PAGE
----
Their favorite stations aren't broadcasting Stern's show, which has moved to satellite radio provider Sirius. Instead, poorly installed or defective satellite radio units, which act as mini-FM transmitters, are being blamed.
"Usually they're upset, because they don't know what's going on. This isn't what they tuned in to (hear)," Charles W. Loughery, president of the Word FM Radio Network, a group of contemporary Christian stations in eastern Pennsylvania, told The (Baltimore) Sun.
Some of the units use FM signals to broadcast the satellite signal to the car's audio system, using frequencies low on the FM band such as 88.1, often reserved for noncommercial, religious or educational stations. The signal from the satellite system can sometimes override broadcasts from those stations for listeners in nearby cars.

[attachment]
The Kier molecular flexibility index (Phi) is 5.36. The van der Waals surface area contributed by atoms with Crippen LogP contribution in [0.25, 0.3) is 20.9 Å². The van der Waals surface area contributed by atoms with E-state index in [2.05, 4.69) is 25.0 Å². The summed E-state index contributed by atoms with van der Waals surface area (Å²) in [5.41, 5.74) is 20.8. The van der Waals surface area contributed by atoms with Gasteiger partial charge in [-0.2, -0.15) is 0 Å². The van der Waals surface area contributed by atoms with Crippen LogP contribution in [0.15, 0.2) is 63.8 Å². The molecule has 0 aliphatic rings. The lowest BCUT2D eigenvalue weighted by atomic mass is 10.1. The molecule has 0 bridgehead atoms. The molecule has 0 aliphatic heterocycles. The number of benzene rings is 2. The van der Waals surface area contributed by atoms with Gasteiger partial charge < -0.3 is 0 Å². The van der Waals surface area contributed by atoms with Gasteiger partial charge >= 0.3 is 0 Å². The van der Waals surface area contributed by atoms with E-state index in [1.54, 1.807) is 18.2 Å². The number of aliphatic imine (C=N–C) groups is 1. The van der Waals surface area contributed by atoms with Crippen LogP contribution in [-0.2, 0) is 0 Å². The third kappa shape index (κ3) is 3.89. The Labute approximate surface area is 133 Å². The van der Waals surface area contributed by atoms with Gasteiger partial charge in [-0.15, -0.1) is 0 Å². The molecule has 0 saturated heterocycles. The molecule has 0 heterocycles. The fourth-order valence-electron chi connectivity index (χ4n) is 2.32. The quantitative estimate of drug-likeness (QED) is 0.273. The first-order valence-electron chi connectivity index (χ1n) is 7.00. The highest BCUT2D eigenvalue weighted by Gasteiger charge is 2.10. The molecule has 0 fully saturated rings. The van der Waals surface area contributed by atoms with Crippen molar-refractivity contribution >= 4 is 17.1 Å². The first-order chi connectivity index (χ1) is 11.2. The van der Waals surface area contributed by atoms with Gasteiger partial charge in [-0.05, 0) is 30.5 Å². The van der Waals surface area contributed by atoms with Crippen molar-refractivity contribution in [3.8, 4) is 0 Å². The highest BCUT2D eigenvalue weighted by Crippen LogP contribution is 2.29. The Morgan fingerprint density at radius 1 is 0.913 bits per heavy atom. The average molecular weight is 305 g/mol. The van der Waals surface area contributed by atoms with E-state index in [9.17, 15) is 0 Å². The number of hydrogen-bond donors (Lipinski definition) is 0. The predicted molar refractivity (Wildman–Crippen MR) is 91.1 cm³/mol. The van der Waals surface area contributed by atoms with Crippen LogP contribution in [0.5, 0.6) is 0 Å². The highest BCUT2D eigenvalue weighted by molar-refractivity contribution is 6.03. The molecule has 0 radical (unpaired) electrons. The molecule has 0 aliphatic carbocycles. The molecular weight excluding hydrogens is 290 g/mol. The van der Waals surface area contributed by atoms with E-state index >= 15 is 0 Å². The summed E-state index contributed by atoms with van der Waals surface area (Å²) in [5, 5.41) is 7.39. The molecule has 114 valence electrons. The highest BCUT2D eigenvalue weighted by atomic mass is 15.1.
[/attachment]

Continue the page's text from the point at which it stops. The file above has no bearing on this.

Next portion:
Anthony Brandon, president and general manager at 88.1 WYPR, a National Public Radio affiliate in Baltimore, said he has sent 60 complaint letters to the Federal Communications Commission, which says it is investigating.
Neil Hever, program director for 88.1 WDIY, an NPR affiliate in Bethlehem, Pa., said he has forwarded 38 letters to the FCC.
"Back in December, a gentleman called from Warren County, N.J.," Hever said. "He said, 'I'm not going to turn you in, but I take offense to the rap music you're playing.' We said, "We don't program gangsta rap.'"
"We're upset because we know it's aggravating our listeners, and we know (interference with a licensed broadcaster) is against the law."